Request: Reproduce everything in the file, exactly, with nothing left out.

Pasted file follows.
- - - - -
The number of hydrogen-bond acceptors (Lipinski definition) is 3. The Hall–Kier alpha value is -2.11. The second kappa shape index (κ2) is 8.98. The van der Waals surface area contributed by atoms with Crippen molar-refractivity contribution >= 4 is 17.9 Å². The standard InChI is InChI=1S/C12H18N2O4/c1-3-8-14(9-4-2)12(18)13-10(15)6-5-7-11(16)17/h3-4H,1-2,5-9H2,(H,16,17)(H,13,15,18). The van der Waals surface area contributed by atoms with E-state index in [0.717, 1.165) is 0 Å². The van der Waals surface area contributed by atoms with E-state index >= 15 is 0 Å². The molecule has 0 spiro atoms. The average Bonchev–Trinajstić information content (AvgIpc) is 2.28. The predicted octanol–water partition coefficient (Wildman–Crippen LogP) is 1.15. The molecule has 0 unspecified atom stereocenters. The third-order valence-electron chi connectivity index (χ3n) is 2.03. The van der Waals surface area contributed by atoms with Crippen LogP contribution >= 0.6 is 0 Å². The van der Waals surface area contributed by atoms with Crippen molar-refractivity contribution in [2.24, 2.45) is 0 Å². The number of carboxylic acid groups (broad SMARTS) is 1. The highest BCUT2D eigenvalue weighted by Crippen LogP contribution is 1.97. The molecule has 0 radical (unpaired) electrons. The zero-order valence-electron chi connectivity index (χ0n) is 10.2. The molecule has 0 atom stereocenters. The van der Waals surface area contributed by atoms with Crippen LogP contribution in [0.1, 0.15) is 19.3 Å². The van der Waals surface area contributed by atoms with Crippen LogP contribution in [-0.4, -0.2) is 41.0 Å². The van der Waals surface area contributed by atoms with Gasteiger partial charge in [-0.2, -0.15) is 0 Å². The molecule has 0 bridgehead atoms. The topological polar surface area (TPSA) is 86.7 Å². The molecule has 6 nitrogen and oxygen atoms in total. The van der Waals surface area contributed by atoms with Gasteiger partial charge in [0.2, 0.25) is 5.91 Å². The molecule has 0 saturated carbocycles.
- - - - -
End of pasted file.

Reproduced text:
The number of hydrogen-bond acceptors (Lipinski definition) is 3. The Hall–Kier alpha value is -2.11. The second kappa shape index (κ2) is 8.98. The van der Waals surface area contributed by atoms with Crippen molar-refractivity contribution >= 4 is 17.9 Å². The standard InChI is InChI=1S/C12H18N2O4/c1-3-8-14(9-4-2)12(18)13-10(15)6-5-7-11(16)17/h3-4H,1-2,5-9H2,(H,16,17)(H,13,15,18). The van der Waals surface area contributed by atoms with E-state index in [0.717, 1.165) is 0 Å². The van der Waals surface area contributed by atoms with E-state index >= 15 is 0 Å². The molecule has 0 spiro atoms. The average Bonchev–Trinajstić information content (AvgIpc) is 2.28. The predicted octanol–water partition coefficient (Wildman–Crippen LogP) is 1.15. The molecule has 0 unspecified atom stereocenters. The third-order valence-electron chi connectivity index (χ3n) is 2.03. The van der Waals surface area contributed by atoms with Crippen LogP contribution >= 0.6 is 0 Å². The van der Waals surface area contributed by atoms with Crippen molar-refractivity contribution in [2.24, 2.45) is 0 Å². The number of carboxylic acid groups (broad SMARTS) is 1. The highest BCUT2D eigenvalue weighted by Crippen LogP contribution is 1.97. The molecule has 0 radical (unpaired) electrons. The zero-order valence-electron chi connectivity index (χ0n) is 10.2. The molecule has 0 atom stereocenters. The van der Waals surface area contributed by atoms with Crippen LogP contribution in [0.1, 0.15) is 19.3 Å². The van der Waals surface area contributed by atoms with Crippen LogP contribution in [-0.4, -0.2) is 41.0 Å². The van der Waals surface area contributed by atoms with Gasteiger partial charge in [-0.2, -0.15) is 0 Å². The molecule has 0 bridgehead atoms. The topological polar surface area (TPSA) is 86.7 Å². The molecule has 6 nitrogen and oxygen atoms in total. The van der Waals surface area contributed by atoms with Gasteiger partial charge in [0.2, 0.25) is 5.91 Å². The molecule has 0 saturated carbocycles.